Consider an election web site that will be used for voting over the Internet. What steps should the administrator of such a web site take to provide adequate security against man-in-the-middle attacks and spoofed web sites? Can anyone suggest a checklist of top-priority items that should not be overlooked? Assuming that the answer involves SSL, how should the site be using SSL and how should SSL be configured?

Motivation: Recently, some technical details about Halifax's use of web-based voting in the 2012 elections surfaced. Based upon the publicly available information, it appears that they fell short of accepted practices for SSL configuration. But what should they have done? What should folks deploying web-based Internet voting make sure not to overlook, to defend against man-in-the-middle attacks and spoofing attacks? How should they have configured SSL?

I'd prefer this to be a narrowly-scoped question that's limited to SSL configuration, MITM attacks, and spoofing attacks: other issues related to e-voting security (such as client-side malware, insider threats, voter authentication, etc.) are out of scope.

  • D.W. are there not some issues the security community should avoid backing to include putting government elections on the internet? Peter G. Neumann of SRI and friends have done outstanding work for more that a decade to present the risks of such changes to our voting system (csl.sri.com/users/neumann/treasures-pgn.pdf). It appears to be provable that no technical solution exists to overcome the forces motivated to defeat such a system.
    – zedman9991
    Jun 28, 2013 at 12:11

2 Answers 2

  • Use SSL sitewide. Enable SSL (https). Make sure that any attempt to connect via http immediately redirects to the SSL site.

  • Follow accepted best practices. Refer to SSL/TLS Deployment Best Practices from SSL Labs. Follow all of the advice there, including use of using SSL for all site traffic, marking all cookies as secure, avoiding mixed content, enabling HSTS, and other recommendations.

  • Avoid third-party scripts. Avoid third-party script (i.e., any Javascript downloaded from any other domain). Avoid trusting any other sites or domains. For instance, don't use third-party widgets or analytics; don't use ads; host all Javascript locally, on your own server. They present an element of risk, and an elections context that sort of risk is probably unnecessary and undesirable.

  • Buy an EV cert. Spend the extra amount to get an extended validation (EV) certificate. This will provide users with an extra level of assurance.

  • Use pre-loaded HSTS and public key pinning. Register your domain with Google Chrome and Firefox, to request to add your domain to Google's and Mozilla's pre-loaded HSTS list. This helps defend against SSL stripping and man-in-the-middle attacks, even for users who have never visited your domain before (and thus haven't had a chance to receive the initial HSTS information from your domain). Enable pre-loaded public key pinning with them, as well, if you can.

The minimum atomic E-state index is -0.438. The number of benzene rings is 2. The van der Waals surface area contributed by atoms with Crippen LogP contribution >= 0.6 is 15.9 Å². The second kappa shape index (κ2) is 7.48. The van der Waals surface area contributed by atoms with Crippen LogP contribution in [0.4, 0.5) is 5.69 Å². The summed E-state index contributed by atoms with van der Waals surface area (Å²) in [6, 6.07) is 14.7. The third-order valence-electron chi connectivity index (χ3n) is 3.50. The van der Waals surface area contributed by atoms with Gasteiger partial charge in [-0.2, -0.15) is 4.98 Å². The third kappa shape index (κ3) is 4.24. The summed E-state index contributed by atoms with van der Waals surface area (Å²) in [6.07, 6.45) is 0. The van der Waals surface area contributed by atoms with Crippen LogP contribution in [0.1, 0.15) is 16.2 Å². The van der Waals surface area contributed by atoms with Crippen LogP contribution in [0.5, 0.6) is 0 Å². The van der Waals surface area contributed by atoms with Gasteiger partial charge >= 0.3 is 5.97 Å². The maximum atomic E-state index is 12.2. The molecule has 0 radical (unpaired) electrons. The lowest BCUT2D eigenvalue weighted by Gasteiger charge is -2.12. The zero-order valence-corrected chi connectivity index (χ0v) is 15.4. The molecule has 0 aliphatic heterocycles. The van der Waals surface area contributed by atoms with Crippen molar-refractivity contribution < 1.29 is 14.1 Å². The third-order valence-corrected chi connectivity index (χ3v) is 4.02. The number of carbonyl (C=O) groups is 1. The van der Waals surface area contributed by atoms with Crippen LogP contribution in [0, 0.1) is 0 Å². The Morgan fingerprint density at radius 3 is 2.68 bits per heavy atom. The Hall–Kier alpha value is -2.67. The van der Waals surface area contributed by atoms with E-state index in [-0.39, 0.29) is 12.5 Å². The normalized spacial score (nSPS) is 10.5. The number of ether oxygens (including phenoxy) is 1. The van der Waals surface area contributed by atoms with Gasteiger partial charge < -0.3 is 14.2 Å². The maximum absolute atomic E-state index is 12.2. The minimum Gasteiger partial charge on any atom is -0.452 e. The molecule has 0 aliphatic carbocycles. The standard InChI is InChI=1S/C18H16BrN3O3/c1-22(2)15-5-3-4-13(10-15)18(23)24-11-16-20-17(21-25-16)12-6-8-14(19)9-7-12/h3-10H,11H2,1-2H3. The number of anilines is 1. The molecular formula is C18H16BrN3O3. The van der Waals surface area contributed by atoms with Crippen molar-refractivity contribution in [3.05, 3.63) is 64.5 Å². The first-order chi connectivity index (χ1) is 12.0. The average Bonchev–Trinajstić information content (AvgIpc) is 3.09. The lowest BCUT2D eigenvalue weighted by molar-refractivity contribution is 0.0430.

• Use forward-secure ciphersuites. Configure SSL on your web server to enable forward secrecy for all clients that support the corresponding ciphersuites. See Deploying forward secrecy from SSL Labs for details on how to do this. Generally speaking, you'll set the order of preferred ciphersuites on the server so that ECDHE is your first choice of ciphersuite; DHE is your second choice; and standard (non-forward-secure) ciphersuites are lower priorities. Forward secrecy helps protect the confidentiality of all earlier communications (including voters' votes) if the server's private key is compromised after the election, which seems helpful in an elections context.

  • Support TLS 1.2. Make sure you support the latest versions of TLS, for voters with browsers that support those versions. The latest versions of TLS are not yet supported by all browsers, but they add defenses against some recent attacks on SSL.

  • Check your site. After deployment, check your SSL configuration using the SSL checker at SSL Pulse (provided by SSL Labs). Make sure you have a grade of A. Fix any issues that the SSL checker spots.

  • Advertise the https URL. When you communicate with voters to tell them what web page to visit to vote, list the full https: URL. For instance, tell voters to enter https://www.elections.us into their browser, not http://www.elections.us or www.elections.us (the last two are treated identically by browsers, and may be vulnerable to MITM attacks).


The root of a MITM attack against a voting system is that an adversary my submit fraudulent votes or observe the votes of a victim. Implementing HTTPS properly helps with some of these concerns, but HTTPS is not the biggest concern. Common vulnerabilities CSRF, Clickjacking, and XSS could all be used to influence a vote regardless of the use of HTTPS. One way of thinking about clickjacking is that it is a MITM attack of the user interface. Further more, HTTPS does not verify that the election wasn't manipulated by a government or another insider threat.

Homomophic Encryption can be used to construct verifiable elections. Helios Voting is a good example of cryptographically secure election system. In this case, even if an attacker had exploited a vulnerability in the implementation of the election system, such manipulation could be detected.

  • 1
    Excellent points to remember. Thank you for reminding us of the broader context as well.
    – D.W.
    Jun 27, 2013 at 23:46

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